Goldsmith, Martin (1976) Engineering aspects of geothermal development in the Imperial Valley. California Institute of Technology , Pasadena, CA. (Unpublished) http://resolver.caltech.edu/CaltechEQL:EQL-M-20
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The existence of geothermal resources in the Imperial Valley of California has been known for many years. An accelerating pace of exploration has contributed to a belief that major developments are likely. In order to fulfill its function, the County of Imperial has decided to introduce a Geothermal Element into its General Plan. To provide the background necessary for preparing such an element, the County contracted with the University of California at Riverside and the Environmental Quality Laboratory at the California Institute of Technology to carry out appropriate investigations. These include questions of resource evaluation, engineering development, environmental impact, economics, regulation, and so forth. This document is a collection of reviews of engineering matters pertinent to the County's plan. The various subjects were chosen for their applicability to the plan or to the needs of other workers on the project. By gathering the separate sections together, it is hoped that the information will be more conveniently available and useful to County personnel and others. It is not a comprehensive treatment. Briefly, the contents include discussions of drilling practice, costs, and land requirements. Brief notes on reinjection and on fluid transmission follow. The section on power plants attempts to give scaling relationships for land area, costs, and performance, according to size and reservoir temperature. The problem of cooling power plants is important, particularly in an arid agricultural area. Cooling requirements, water availability, and water suitability are discussed in turn. The question of the interactions of the hydrologic cycle, withdrawals for cooling, and the Salton Sea are covered in a separate EQL document. Finally, there are sections devoted to nonelectrical uses for the geothermal resources, including production of fresh water and chemicals. The direct uses for geothermal heat are not included.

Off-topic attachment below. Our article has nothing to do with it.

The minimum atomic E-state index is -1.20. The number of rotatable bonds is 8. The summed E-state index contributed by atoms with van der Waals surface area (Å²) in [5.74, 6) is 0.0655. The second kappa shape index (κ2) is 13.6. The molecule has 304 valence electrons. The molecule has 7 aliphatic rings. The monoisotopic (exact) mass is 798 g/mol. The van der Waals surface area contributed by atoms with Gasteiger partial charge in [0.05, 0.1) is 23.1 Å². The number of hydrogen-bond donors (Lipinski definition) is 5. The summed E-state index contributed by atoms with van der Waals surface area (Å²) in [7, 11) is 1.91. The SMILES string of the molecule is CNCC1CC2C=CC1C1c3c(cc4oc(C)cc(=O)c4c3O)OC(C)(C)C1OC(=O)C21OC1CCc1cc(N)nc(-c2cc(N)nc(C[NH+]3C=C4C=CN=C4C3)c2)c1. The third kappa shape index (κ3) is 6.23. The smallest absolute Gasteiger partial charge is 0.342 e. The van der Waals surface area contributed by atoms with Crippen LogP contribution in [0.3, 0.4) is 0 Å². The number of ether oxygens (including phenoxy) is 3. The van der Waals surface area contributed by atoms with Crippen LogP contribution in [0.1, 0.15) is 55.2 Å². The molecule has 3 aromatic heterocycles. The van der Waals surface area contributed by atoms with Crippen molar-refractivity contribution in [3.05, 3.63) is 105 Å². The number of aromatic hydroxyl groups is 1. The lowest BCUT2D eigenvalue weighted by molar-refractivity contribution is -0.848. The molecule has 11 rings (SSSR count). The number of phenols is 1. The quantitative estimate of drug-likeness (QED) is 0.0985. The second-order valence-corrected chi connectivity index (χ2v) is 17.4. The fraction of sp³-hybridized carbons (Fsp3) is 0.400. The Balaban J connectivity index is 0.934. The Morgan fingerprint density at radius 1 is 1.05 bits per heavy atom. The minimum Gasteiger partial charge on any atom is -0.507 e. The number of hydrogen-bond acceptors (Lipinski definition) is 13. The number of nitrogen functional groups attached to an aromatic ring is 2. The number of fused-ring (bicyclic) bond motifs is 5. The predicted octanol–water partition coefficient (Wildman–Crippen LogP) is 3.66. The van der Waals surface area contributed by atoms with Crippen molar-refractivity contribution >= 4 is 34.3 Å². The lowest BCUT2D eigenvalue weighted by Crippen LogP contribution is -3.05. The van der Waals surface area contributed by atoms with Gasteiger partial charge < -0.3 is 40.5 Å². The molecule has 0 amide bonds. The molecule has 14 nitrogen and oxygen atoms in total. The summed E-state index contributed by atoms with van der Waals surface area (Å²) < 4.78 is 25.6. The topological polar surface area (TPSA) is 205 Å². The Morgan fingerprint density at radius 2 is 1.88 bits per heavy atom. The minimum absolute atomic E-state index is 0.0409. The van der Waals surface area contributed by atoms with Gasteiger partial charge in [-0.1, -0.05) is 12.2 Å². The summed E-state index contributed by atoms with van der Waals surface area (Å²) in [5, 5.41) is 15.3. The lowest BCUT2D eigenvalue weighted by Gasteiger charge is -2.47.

|Item Type:||Report or Paper (Technical Report)|
|Additional Information:||Sponsored by County of Imperial, California. NSF Grant No. AER 75-08793.|
|Group:||Environmental Quality Laboratory|
|Usage Policy:||You are granted permission for individual, educational, research and non-commercial reproduction, distribution, display and performance of this work in any format.|
|Deposited By:||Imported from CaltechEQL|
|Deposited On:||14 Dec 2009|
|Last Modified:||26 Dec 2012 13:48|
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